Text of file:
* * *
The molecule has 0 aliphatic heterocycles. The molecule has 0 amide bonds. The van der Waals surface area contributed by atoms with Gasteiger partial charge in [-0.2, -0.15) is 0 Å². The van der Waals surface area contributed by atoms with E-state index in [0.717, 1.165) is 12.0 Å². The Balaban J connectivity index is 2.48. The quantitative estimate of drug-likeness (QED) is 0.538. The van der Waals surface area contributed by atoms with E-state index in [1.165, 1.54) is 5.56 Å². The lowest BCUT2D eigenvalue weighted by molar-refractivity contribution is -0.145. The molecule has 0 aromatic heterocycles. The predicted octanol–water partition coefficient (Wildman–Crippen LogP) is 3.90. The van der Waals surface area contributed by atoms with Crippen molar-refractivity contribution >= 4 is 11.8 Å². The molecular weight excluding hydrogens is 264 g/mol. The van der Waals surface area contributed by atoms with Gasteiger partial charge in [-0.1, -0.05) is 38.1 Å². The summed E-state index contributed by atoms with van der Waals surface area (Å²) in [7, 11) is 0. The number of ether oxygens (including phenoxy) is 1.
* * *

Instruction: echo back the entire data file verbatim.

The molecule has 0 aliphatic heterocycles. The molecule has 0 amide bonds. The van der Waals surface area contributed by atoms with Gasteiger partial charge in [-0.2, -0.15) is 0 Å². The van der Waals surface area contributed by atoms with E-state index in [0.717, 1.165) is 12.0 Å². The Balaban J connectivity index is 2.48. The quantitative estimate of drug-likeness (QED) is 0.538. The van der Waals surface area contributed by atoms with E-state index in [1.165, 1.54) is 5.56 Å². The lowest BCUT2D eigenvalue weighted by molar-refractivity contribution is -0.145. The molecule has 0 aromatic heterocycles. The predicted octanol–water partition coefficient (Wildman–Crippen LogP) is 3.90. The van der Waals surface area contributed by atoms with Crippen molar-refractivity contribution >= 4 is 11.8 Å². The molecular weight excluding hydrogens is 264 g/mol. The van der Waals surface area contributed by atoms with Gasteiger partial charge in [-0.1, -0.05) is 38.1 Å². The summed E-state index contributed by atoms with van der Waals surface area (Å²) in [7, 11) is 0. The number of ether oxygens (including phenoxy) is 1.